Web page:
3. Willett WC, Sampson L. Dietary assessment methods. Proceedings of the second international conference. Am J Clin Nutr; 1995, 65:1097S–368S.
4. Navarro A, Osella AR, Guerra V, Muñoz SE, Lantieri MJ, Eynard AR. Reproducibility and validity of a food-frequency questionnaire in assessing dietary intakes and food habits in epidemiological studies in Argentina. J Exp Clin Cancer Res; 2001, 20: 365-370.   PubMed
5. Bellisle F. How and why should we study ingestive behaviors in humans? Food Qual Pref; 2009, 20: 539-544.
6. De Garine I, Vargas LA. Introducción a las investigaciones antropológicas sobre alimentación y nutrición. Cuadernos de Nutrición; 1997, 20: 21-28. PubMed
7. Logue AW. The psychology of eating and drinking, an introduction. Freeman and Company. New York, USA, 1998. 2ª ed.
8. Birch LL. Development of Food Preferences. Ann Rev Nutr; 1999, 19: 41–62. PubMed
9. Hintze S. Apuntes para un abordaje multidisciplinario. In: Álvarez M, Pinotti L V, comp. Procesos Socioculturales y Alimentación. Editorial Del Sol México, 1997, p.15.
10. Aguirre P. Estrategias de Consumo: Que Comen los Argentinos que Comen. Miño y Davila Editores. Buenos Aires, 2005.
11. Fischler C. El (h) omnívoro. El gusto, la cocina y el cuerpo. Editorial Anagrama. Barcelona, 1995.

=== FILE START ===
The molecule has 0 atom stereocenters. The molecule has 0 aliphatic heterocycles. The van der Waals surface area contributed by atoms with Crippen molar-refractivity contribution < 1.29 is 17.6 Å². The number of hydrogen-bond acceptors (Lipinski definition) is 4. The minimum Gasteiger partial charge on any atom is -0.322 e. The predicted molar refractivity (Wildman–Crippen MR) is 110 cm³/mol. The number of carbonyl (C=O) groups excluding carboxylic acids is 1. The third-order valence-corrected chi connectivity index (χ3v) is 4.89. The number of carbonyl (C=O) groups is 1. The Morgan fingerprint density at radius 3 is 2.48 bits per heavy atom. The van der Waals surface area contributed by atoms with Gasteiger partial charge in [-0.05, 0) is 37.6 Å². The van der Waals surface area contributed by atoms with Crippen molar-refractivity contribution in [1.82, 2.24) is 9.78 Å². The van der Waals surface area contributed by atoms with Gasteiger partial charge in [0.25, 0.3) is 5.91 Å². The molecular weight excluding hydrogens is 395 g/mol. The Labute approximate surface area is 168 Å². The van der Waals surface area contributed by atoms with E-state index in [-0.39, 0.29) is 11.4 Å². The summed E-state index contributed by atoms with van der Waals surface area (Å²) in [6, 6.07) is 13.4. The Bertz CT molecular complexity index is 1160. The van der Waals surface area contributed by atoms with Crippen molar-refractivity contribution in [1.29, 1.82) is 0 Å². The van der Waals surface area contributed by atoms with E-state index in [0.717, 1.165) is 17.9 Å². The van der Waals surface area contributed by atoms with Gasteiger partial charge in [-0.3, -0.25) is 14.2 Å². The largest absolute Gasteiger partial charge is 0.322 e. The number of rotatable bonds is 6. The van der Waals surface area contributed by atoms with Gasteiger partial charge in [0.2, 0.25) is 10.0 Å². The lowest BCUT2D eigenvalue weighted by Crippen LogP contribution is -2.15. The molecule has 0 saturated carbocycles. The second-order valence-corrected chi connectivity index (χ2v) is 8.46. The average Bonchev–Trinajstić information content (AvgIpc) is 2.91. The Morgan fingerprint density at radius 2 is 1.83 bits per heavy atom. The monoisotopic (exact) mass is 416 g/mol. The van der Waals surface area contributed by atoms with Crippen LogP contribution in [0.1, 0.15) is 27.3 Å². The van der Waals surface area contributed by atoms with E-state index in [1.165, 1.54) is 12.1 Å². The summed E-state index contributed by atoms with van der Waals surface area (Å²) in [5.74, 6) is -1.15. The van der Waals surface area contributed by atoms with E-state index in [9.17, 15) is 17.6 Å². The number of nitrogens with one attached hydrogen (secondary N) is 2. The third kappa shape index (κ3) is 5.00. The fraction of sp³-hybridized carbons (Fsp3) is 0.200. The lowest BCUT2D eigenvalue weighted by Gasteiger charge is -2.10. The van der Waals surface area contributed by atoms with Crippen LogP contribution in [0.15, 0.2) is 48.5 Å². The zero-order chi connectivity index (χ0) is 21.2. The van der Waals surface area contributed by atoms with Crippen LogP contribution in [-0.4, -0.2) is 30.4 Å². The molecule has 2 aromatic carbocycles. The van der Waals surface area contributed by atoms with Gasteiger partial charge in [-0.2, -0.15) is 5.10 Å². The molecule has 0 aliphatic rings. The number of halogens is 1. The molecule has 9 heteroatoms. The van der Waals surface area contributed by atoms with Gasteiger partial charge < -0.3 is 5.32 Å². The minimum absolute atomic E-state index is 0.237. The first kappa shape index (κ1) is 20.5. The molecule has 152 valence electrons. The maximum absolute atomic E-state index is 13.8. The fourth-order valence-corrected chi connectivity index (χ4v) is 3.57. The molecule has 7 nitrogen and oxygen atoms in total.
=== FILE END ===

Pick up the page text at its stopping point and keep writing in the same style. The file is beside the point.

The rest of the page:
12. Contreras Hernández JJ, Gracia Arnaiz M. Alimentación y Cultura. Perspectivas antropológicas. Editorial Ariel. Barcelona, 2005.
13. Díaz Mejía MC. Preferencias Alimentarias como Alternativa al Estudio de Patrón Dietético. Rev Esp Nutr Comunitaria; 2002, 8: 29-34.
14. Polit DF, Hungler BP. Investigación Científica en Ciencias de la Salud. Editorial Mc Graw-Hill Interamericana. Filadelfia, 1995. 5ª ed.
15. Casas Anguita J, Repullo Labradora JR, Donado Campos J. La encuesta como técnica de investigación. Elaboración de cuestionarios y tratamiento estadístico de los datos (II). Escuela Nacional de Sanidad. Madrid, 2002.
16. CIOMS/Council for International Organizations of Medical Sciences. International Ethical Guidelines for Biomedical Research Involving Human Subjects. [on line] CIOMS. Switzerland, 2002 [Consulted 14/10/2009] Available at: http://www.cioms.ch/publications/guidelines/guidelines_nov_2002_blurb.htm
17. Willett WC. Nutritional Epidemiology. Monographs in Epidemiology and Biostatistics. Vol. 15. Oxford University Press. Oxford, 1990.
18. Bland JM, Altman DG. Statistical methods for assessing agreement between two methods of clinical measurement. Lancet; 1986, 1: 307-310.   PubMed